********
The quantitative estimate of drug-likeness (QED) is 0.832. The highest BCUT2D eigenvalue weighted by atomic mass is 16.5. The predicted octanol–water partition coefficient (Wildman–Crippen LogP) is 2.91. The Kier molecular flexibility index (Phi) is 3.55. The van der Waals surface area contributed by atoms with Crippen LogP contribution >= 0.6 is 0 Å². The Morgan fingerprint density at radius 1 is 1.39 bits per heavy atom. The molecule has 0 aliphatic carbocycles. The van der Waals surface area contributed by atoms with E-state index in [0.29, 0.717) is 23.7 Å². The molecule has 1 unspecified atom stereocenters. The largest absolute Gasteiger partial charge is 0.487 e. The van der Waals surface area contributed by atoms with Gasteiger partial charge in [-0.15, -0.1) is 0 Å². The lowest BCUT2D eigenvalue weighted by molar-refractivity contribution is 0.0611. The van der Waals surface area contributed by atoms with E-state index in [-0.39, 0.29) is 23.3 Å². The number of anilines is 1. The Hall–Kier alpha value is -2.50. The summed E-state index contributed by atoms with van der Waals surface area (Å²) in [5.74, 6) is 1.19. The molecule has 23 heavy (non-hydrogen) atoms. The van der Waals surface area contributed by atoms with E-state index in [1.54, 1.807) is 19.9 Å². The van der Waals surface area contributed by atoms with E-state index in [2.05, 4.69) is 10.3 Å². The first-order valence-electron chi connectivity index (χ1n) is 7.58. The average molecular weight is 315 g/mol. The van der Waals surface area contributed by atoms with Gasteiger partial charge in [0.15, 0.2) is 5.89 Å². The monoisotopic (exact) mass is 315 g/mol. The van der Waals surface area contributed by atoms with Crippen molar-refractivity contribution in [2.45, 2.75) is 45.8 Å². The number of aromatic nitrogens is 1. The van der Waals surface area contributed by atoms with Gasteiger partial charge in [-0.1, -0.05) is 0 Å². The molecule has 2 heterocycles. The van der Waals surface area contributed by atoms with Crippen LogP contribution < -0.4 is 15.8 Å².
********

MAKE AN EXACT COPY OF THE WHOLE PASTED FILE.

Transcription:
The quantitative estimate of drug-likeness (QED) is 0.832. The highest BCUT2D eigenvalue weighted by atomic mass is 16.5. The predicted octanol–water partition coefficient (Wildman–Crippen LogP) is 2.91. The Kier molecular flexibility index (Phi) is 3.55. The van der Waals surface area contributed by atoms with Crippen LogP contribution >= 0.6 is 0 Å². The Morgan fingerprint density at radius 1 is 1.39 bits per heavy atom. The molecule has 0 aliphatic carbocycles. The van der Waals surface area contributed by atoms with E-state index in [0.29, 0.717) is 23.7 Å². The molecule has 1 unspecified atom stereocenters. The largest absolute Gasteiger partial charge is 0.487 e. The van der Waals surface area contributed by atoms with Gasteiger partial charge in [-0.15, -0.1) is 0 Å². The lowest BCUT2D eigenvalue weighted by molar-refractivity contribution is 0.0611. The van der Waals surface area contributed by atoms with E-state index in [-0.39, 0.29) is 23.3 Å². The number of anilines is 1. The Hall–Kier alpha value is -2.50. The summed E-state index contributed by atoms with van der Waals surface area (Å²) in [5.74, 6) is 1.19. The molecule has 23 heavy (non-hydrogen) atoms. The van der Waals surface area contributed by atoms with E-state index in [1.54, 1.807) is 19.9 Å². The van der Waals surface area contributed by atoms with E-state index in [2.05, 4.69) is 10.3 Å². The first-order valence-electron chi connectivity index (χ1n) is 7.58. The average molecular weight is 315 g/mol. The van der Waals surface area contributed by atoms with Gasteiger partial charge in [0.15, 0.2) is 5.89 Å². The monoisotopic (exact) mass is 315 g/mol. The van der Waals surface area contributed by atoms with Crippen molar-refractivity contribution in [2.45, 2.75) is 45.8 Å². The number of aromatic nitrogens is 1. The van der Waals surface area contributed by atoms with Gasteiger partial charge in [-0.1, -0.05) is 0 Å². The molecule has 2 heterocycles. The van der Waals surface area contributed by atoms with Crippen LogP contribution < -0.4 is 15.8 Å².